But things start to escalate as more tragedy hits and both Annie and her family seem to be coming apart at the seams.

Heredity is a horror movie that is very slow and deliberate. Other than a few “is there a ghost” style moments (odd reflections, flashing lights) it really feels like Hereditary is the exploration of a family that is being torn apart by a family history of unacknowledged mental illness.

Hereditary_still

 

Of course, the story is more than that. There is something darker lurking under the surface. Ari Aster (in his feature length debut as both a writer and director) moves the film at a very (deliberate) slow pace. He rarely relies on jarring us with a gruesome visual or jump scares (but there are a few). But it works so well. Hereditary is at times painful not through gore or shocking violence…but through it’s moments of emotional despair.

There is a scene at the dinner table that is both horrifying and heart wrenching.  And a lot of the emotional weight of the film comes from incredibly strong performances. Gabriel Byrne’s role as a father trying to keep his family imploding is wonderfully understated. He manages to remain sympathetic, even when he seems to be unable to support his belief in his wife’s lost grip on reality. Mary Shapiro is memorable as the young daughter (who was closest to Annie’s mother) who seems to be on the autism spectrum.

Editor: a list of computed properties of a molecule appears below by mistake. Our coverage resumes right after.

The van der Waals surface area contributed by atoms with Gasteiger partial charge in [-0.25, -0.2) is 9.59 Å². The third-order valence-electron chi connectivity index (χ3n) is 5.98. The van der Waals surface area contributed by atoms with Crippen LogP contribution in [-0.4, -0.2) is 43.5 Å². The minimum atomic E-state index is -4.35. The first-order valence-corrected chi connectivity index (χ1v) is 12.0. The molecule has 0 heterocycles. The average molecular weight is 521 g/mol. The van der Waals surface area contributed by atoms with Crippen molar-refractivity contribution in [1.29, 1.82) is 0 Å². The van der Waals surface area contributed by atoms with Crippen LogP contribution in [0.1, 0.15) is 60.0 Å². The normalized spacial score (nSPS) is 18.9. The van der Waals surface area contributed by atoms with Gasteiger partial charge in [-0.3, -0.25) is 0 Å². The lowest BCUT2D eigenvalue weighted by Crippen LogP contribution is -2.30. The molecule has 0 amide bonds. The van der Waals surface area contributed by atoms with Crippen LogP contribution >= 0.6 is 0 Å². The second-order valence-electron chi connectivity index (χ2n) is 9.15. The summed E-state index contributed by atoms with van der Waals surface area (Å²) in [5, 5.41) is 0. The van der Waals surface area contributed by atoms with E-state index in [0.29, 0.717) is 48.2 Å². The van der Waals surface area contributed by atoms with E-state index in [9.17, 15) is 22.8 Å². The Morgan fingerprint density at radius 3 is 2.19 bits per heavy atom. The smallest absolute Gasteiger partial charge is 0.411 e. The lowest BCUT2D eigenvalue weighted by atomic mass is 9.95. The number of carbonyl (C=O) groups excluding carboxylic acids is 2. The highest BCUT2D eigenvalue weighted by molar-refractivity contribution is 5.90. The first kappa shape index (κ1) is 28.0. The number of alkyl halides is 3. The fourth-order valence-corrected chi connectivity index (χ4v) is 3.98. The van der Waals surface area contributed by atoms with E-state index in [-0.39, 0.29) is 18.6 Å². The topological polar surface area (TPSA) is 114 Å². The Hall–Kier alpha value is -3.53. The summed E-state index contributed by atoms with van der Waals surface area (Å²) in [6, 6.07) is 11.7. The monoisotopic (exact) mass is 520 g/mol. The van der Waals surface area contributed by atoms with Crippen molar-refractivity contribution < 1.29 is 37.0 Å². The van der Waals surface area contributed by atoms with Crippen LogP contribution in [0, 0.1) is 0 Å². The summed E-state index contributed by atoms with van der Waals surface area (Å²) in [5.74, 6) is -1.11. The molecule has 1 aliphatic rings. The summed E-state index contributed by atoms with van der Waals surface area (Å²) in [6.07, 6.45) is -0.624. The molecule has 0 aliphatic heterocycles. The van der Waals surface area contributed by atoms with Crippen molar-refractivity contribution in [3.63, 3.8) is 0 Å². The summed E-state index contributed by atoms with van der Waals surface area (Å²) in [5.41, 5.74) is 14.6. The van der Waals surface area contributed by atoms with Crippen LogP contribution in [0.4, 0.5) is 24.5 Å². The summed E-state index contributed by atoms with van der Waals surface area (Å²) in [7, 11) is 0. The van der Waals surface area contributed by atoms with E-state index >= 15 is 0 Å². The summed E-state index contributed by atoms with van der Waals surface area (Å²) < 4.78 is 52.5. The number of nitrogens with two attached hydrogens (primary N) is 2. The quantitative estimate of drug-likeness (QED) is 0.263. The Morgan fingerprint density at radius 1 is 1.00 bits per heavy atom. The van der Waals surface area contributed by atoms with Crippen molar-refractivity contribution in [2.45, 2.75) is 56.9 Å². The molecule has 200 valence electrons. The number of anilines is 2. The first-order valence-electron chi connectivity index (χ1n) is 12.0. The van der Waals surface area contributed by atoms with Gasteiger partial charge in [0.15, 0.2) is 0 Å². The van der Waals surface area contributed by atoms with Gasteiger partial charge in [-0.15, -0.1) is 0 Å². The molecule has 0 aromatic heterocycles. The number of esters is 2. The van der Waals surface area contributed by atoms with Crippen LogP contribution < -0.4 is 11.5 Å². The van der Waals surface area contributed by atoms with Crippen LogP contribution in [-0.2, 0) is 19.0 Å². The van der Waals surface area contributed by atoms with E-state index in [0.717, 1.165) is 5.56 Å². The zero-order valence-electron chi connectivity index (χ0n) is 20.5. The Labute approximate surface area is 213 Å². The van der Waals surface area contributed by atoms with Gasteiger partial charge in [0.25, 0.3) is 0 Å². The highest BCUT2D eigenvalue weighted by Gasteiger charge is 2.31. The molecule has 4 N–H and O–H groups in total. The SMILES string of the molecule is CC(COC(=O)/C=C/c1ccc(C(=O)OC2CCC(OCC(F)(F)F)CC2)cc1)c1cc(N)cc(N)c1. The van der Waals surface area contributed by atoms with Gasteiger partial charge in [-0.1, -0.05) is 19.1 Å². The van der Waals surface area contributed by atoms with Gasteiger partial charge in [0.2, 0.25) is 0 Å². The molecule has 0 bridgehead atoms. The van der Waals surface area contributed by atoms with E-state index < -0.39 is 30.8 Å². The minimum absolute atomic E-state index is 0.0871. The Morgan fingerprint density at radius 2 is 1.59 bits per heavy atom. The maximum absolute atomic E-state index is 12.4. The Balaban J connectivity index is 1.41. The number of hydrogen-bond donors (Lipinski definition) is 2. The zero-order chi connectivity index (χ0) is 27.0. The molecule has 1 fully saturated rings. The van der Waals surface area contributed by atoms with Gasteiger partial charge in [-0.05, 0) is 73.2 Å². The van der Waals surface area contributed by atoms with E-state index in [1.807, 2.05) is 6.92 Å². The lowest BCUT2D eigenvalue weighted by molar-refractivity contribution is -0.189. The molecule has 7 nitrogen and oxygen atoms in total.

Toni Collette and Alex Wolff turn in terrific performances.  Collette’s Annie seems to distance herself from her family and the audience. But at at the same time, you get it. Her grief pours from the screen and washes over the audience.  And Wolff’s Peter is heart breaking to watch as he and his relationship with his mother seems to disintegrate before their eyes.

The horror of Hereditary is “can you trust the people who should care for you the most”? I mentioned that the film moves at a rather slow pace. And this really benefits the film. Pay attention. Listen in. Every little hint means something and rewards in the end.